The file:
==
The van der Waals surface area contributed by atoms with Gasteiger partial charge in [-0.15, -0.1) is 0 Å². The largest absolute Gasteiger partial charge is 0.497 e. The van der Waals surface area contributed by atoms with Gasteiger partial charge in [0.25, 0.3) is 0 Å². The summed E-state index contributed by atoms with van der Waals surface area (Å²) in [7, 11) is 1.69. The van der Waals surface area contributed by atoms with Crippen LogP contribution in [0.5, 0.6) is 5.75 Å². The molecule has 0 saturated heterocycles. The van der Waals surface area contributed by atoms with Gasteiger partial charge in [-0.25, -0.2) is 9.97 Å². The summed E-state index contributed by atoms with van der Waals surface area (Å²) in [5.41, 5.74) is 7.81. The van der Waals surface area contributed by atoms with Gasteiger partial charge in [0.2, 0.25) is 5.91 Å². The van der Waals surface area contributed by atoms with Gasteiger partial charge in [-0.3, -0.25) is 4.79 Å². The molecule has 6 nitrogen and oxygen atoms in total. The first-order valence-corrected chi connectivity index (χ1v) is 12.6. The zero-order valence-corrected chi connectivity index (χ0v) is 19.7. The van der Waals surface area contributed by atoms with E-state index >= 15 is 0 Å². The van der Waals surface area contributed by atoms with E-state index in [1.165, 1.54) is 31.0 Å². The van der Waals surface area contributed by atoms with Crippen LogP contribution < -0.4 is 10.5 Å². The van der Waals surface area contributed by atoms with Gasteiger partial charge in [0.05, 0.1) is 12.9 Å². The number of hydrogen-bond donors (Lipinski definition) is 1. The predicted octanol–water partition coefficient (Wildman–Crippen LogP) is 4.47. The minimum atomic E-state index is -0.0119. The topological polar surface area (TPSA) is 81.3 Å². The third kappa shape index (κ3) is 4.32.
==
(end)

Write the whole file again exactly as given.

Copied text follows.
The van der Waals surface area contributed by atoms with Gasteiger partial charge in [-0.15, -0.1) is 0 Å². The largest absolute Gasteiger partial charge is 0.497 e. The van der Waals surface area contributed by atoms with Gasteiger partial charge in [0.25, 0.3) is 0 Å². The summed E-state index contributed by atoms with van der Waals surface area (Å²) in [7, 11) is 1.69. The van der Waals surface area contributed by atoms with Crippen LogP contribution in [0.5, 0.6) is 5.75 Å². The molecule has 0 saturated heterocycles. The van der Waals surface area contributed by atoms with Gasteiger partial charge in [-0.25, -0.2) is 9.97 Å². The summed E-state index contributed by atoms with van der Waals surface area (Å²) in [5.41, 5.74) is 7.81. The van der Waals surface area contributed by atoms with Gasteiger partial charge in [0.2, 0.25) is 5.91 Å². The van der Waals surface area contributed by atoms with Gasteiger partial charge in [-0.3, -0.25) is 4.79 Å². The molecule has 6 nitrogen and oxygen atoms in total. The first-order valence-corrected chi connectivity index (χ1v) is 12.6. The zero-order valence-corrected chi connectivity index (χ0v) is 19.7. The van der Waals surface area contributed by atoms with E-state index >= 15 is 0 Å². The van der Waals surface area contributed by atoms with E-state index in [1.165, 1.54) is 31.0 Å². The van der Waals surface area contributed by atoms with Crippen LogP contribution < -0.4 is 10.5 Å². The van der Waals surface area contributed by atoms with Gasteiger partial charge in [0.05, 0.1) is 12.9 Å². The number of hydrogen-bond donors (Lipinski definition) is 1. The predicted octanol–water partition coefficient (Wildman–Crippen LogP) is 4.47. The minimum atomic E-state index is -0.0119. The topological polar surface area (TPSA) is 81.3 Å². The third kappa shape index (κ3) is 4.32.